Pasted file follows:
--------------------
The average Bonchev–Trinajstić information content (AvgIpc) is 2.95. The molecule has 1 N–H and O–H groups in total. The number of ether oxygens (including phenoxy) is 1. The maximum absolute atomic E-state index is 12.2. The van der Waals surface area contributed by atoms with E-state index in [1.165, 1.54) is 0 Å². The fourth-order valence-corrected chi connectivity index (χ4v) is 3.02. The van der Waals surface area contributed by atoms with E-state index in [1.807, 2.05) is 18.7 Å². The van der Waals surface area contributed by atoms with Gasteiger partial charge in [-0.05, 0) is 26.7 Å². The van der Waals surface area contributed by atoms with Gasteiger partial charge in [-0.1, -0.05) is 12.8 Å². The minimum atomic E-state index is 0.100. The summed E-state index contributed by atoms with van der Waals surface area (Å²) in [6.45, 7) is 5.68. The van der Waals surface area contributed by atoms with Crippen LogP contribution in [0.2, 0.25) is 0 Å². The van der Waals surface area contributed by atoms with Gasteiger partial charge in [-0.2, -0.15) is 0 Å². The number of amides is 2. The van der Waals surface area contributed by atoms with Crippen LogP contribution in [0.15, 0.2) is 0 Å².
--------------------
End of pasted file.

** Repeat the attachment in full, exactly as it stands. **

The average Bonchev–Trinajstić information content (AvgIpc) is 2.95. The molecule has 1 N–H and O–H groups in total. The number of ether oxygens (including phenoxy) is 1. The maximum absolute atomic E-state index is 12.2. The van der Waals surface area contributed by atoms with E-state index in [1.165, 1.54) is 0 Å². The fourth-order valence-corrected chi connectivity index (χ4v) is 3.02. The van der Waals surface area contributed by atoms with E-state index in [1.807, 2.05) is 18.7 Å². The van der Waals surface area contributed by atoms with Gasteiger partial charge in [-0.05, 0) is 26.7 Å². The van der Waals surface area contributed by atoms with Gasteiger partial charge in [-0.1, -0.05) is 12.8 Å². The minimum atomic E-state index is 0.100. The summed E-state index contributed by atoms with van der Waals surface area (Å²) in [6.45, 7) is 5.68. The van der Waals surface area contributed by atoms with Crippen LogP contribution in [0.2, 0.25) is 0 Å². The van der Waals surface area contributed by atoms with Gasteiger partial charge in [-0.2, -0.15) is 0 Å². The number of amides is 2. The van der Waals surface area contributed by atoms with Crippen LogP contribution in [0.15, 0.2) is 0 Å².